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Old   July 16, 2006, 10:02
Default y plus
  #1
Dominic
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Hi,

Can anyone enlighten me about the physical importance of Y plus in general. Any references (Books) would be very helpful also. I coudnt find much on the web.

Thanks,

Dominic
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Old   July 16, 2006, 13:52
Default Re: y plus
  #2
ganesh
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Dear Dominic,

The y+ can be considered similar to the Reynold's number. It is a dimensionless quantity constructed out of the distance from the wall and the friction velocity. As such in turbulence, the y+ is a measure of the resolution of the viscous sub-layer. In general, closer the first layer, lower the y+ and finer the grid to resolve the laminar sublayer. This is the fact most turbulence models concentrate on. The resolution of the laminar sublayer directly influences the wall stress computations and hence the skin friction distribution. The linear profile of the laminar sublayer demands that y+<5 (approx.). However, different turbulence models have their own restricions on the y+ values and this could go down as low as 1. However, I have found that algebraic turbulence models like the Baldwin-Lomax model gives resonably accurate results even for y+ in 7-10 range ( for airfoil computations), though this may not be acceptable to others. For specific details on the y+ in turbulence modelling, you could look into Wilcox. Also, for the physics of y+, I believe a good reference is Tennekes and Lumley. You could also refer to other books on Fluid turbulence for more details.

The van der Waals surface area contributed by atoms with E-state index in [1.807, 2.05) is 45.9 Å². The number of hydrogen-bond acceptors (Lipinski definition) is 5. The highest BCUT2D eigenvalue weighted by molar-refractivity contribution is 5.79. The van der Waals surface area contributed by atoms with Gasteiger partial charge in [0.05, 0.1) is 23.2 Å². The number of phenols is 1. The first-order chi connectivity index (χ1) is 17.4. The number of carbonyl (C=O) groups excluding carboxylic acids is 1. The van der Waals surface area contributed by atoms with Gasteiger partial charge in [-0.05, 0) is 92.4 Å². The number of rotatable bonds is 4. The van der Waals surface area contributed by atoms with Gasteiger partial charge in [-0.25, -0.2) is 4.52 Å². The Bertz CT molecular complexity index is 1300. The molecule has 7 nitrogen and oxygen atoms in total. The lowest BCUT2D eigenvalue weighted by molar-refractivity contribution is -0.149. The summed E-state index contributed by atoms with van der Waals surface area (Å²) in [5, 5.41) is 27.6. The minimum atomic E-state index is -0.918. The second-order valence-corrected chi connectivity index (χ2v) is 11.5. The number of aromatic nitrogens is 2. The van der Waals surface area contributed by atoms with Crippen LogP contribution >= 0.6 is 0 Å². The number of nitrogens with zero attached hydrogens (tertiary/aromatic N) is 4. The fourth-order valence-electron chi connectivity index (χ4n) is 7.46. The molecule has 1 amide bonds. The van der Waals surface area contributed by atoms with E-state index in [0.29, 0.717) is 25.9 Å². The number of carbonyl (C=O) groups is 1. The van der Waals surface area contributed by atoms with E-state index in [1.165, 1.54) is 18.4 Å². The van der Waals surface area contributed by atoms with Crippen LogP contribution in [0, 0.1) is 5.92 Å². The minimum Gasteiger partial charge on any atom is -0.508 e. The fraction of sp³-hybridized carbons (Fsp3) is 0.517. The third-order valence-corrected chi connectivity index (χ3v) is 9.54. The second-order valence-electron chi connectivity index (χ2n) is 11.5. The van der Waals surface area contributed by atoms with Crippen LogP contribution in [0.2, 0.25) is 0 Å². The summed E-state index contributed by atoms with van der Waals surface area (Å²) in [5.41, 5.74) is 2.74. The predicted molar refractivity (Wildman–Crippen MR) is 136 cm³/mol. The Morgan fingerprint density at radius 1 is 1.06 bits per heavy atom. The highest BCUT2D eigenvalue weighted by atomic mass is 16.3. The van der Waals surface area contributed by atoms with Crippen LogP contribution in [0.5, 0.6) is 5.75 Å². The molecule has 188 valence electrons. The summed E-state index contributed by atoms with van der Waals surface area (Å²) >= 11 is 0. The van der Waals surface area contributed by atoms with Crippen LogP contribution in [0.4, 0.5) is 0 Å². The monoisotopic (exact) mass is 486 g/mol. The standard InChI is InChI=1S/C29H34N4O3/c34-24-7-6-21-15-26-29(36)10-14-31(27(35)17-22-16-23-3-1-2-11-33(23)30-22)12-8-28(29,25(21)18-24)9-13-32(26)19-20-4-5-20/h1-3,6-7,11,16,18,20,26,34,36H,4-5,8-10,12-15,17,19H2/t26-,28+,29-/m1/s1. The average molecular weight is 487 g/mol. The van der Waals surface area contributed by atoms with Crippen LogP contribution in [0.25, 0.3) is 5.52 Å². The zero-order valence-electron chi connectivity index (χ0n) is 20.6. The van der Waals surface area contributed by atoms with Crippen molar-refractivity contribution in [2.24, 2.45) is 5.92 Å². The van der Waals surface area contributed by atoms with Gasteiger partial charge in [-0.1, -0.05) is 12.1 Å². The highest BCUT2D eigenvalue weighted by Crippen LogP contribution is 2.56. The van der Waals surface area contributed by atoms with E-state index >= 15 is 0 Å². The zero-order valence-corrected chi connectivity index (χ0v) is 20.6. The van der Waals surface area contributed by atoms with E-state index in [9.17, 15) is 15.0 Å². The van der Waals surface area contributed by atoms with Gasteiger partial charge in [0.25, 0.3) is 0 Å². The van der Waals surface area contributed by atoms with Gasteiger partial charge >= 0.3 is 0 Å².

Hope this helps

Regards,

Ganesh

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Old   July 20, 2006, 20:39
Default Re: y plus
  #3
mud2003
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hi..ganesh

To get the y+, the parameter of kinetic energy k is needed. It is easy for RANS turbulent model, but in LES how to do?

Thanks!
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Old   July 21, 2006, 08:17
Default Re: y plus
  #4
mar
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In addition to Ganesh: y+ is the most important parameter in turbulent boundary layers because depending on it the boundary layer can be divided in many layers. Each of this layers has a physical interpretation; for example there is the viscous sublayer where the viscous processes are greater than the other or the logarithmic region where a logarithimic law holds between the u+ and y+ .. and so on. This is explained in all the books regarding turbulence such as the Wilcox (the best book in the worlds for RANS simulations) or the Pope (much more physics and an overview of RANS-LES-DNS-PDF methods).

Regarding the y+ and LES the problem is not so simple because in LES you cannot only say " I have my first grid point at y+=1 and so it' all OK".

In LES you are resolving only filtered quantities and so the energy containing eddies and you are modelling all the subgrid eddies.

Away from the wall the size of the eddies you are modelling is related to the grid dimension.

Near the wall the problem is much more complicated because the layers I was speaking about earlier are present.

In principle if you simulate all these layers with the correct resolution you perform a DNS; if you do not simulate them (due to the grid dimension) you have to model what you are not simulating -----> Wall modelling in LES

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Old   July 21, 2006, 08:45
Default Re: y plus
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mud2003
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hi.. mar " you have to model what you are not simulating -----> Wall modelling in LES "

Can talk about the wall modelling in LES?
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Old   July 21, 2006, 09:16
Default Re: y plus
  #6
mar
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Everything can be done in several ways!

For example have a look to:

www.onera.fr/congres/ti2006/definitivepapers/Medic.pdf

or the CTR-Stanford site

or just use scholar.google.com
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